The Day Ahead: Does Microsoft matter anymore?

Microsoft is losing popularity fast as it attempts to diversify and push its .NET strategy
Written by Larry Dignan, Contributor

Amid a landslide of tech earnings Tuesday night, it wasn't hard to notice that Microsoft has lost its lustre. Given the glut of earnings conference calls last night, an investor had to make some choices, and Microsoft probably lost out.

A quirk in this latest earnings season had Microsoft reporting earnings and hosting a conference call at the same time as Intel, Commerce One, i2, Apple, DoubleClick and RealNetworks to name a few.

With that line-up and the fact you can't be on two calls at once Wall Street watchers had to rate Microsoft in terms of its technological edge and entertainment factor. Do you listen to Microsoft's slowing revenue growth outlook, with the usual caution thrown in? Or do you pay attention to other tech companies? Simply put, does Microsoft matter anymore?

Those questions wouldn't have been asked just a few quarters ago. Missing a Microsoft earnings call would have been heresy. If you missed last night's conference call, you didn't miss a lot. Here's the recap: earnings were better than expected, growth was sluggish and Windows 2000 will save the day -- eventually. Blah. Blah. Blah.

Microsoft these days is a lot like network television -- it looks a lot less appealing when there are a lot of choices.

Now Microsoft is on the back burner because it's not driving the tech sector as much as it used to. It remains an important player, but it's not the star. Product delays and a pesky antitrust trial has Microsoft playing catch-up on many fronts. Sure Windows 2000 may be the next big thing -- and sales should ramp up shortly -- but Sun Microsystems and Red Hat are powering much of the Internet these days.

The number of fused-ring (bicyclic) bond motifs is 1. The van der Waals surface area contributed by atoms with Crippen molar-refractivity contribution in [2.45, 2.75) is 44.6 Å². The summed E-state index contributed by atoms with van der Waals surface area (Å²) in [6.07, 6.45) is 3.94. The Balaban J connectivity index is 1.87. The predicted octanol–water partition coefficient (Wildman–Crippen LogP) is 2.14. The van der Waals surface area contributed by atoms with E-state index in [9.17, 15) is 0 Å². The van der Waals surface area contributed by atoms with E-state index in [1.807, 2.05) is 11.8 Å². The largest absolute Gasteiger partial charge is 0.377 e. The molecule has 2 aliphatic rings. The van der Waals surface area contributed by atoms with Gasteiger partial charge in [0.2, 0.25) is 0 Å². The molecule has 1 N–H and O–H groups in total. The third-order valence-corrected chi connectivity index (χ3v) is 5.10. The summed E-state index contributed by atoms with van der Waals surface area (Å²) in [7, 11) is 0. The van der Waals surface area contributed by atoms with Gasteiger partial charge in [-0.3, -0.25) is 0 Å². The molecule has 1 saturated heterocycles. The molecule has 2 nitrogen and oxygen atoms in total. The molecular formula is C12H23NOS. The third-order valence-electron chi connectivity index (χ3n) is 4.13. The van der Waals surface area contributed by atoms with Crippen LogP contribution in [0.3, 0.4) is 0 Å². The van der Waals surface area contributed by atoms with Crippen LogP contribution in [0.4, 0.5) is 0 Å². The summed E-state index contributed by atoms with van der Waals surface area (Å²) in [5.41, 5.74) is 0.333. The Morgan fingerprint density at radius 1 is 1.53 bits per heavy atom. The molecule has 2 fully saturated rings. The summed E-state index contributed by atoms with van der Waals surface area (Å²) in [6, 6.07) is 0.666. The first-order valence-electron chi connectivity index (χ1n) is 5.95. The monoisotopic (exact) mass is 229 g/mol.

As for business-to-business software, your time would have been better spent listening to Commerce One and i2 last night. Both companies are software up-and-comers. Both delivered upside surprises and gave a nice look into the B2B sector.

Like Ariba, these next generation software providers are more fun to watch and provide investors with better growth possibilities.

Microsoft has made a few B2B announcements, but at this point Microsoft is a non-player in terms of mind and market share. Oracle has refashioned itself as a one-stop B2B shop in an attempt to become the next Microsoft of B2B. So far it's working.

You could listen to Microsoft drone on about its .NET strategy, but it appears to be a hosting strategy a little behind the curve. In many respects, .NET could be called .Vapourware. Microsoft is pursuing a strategy that's already applied by a host of others. Microsoft is retrofitting its tools, applications and operating systems so it can sell software as services. While Microsoft retrofits for two years, other companies are there today.

As for guidance about the Internet, you would have been much better off tuning into the DoubleClick and RealNetworks financials. Sure, Microsoft claims to be the largest Web network in the world, but who believes them without an independent source verifying the data?

DoubleClick topped estimates and was relatively bullish despite what appears to be an online advertising slowdown. Online advertising was topic 1,000 on Microsoft's list last night. To no one's surprise, time ran out on the topic.

RealNetworks provided a window into broadband growth and appears to be the closest thing to a streaming media standards. Microsoft's Media Player is a bit of an afterthought.

And come to think of it, so is Microsoft.

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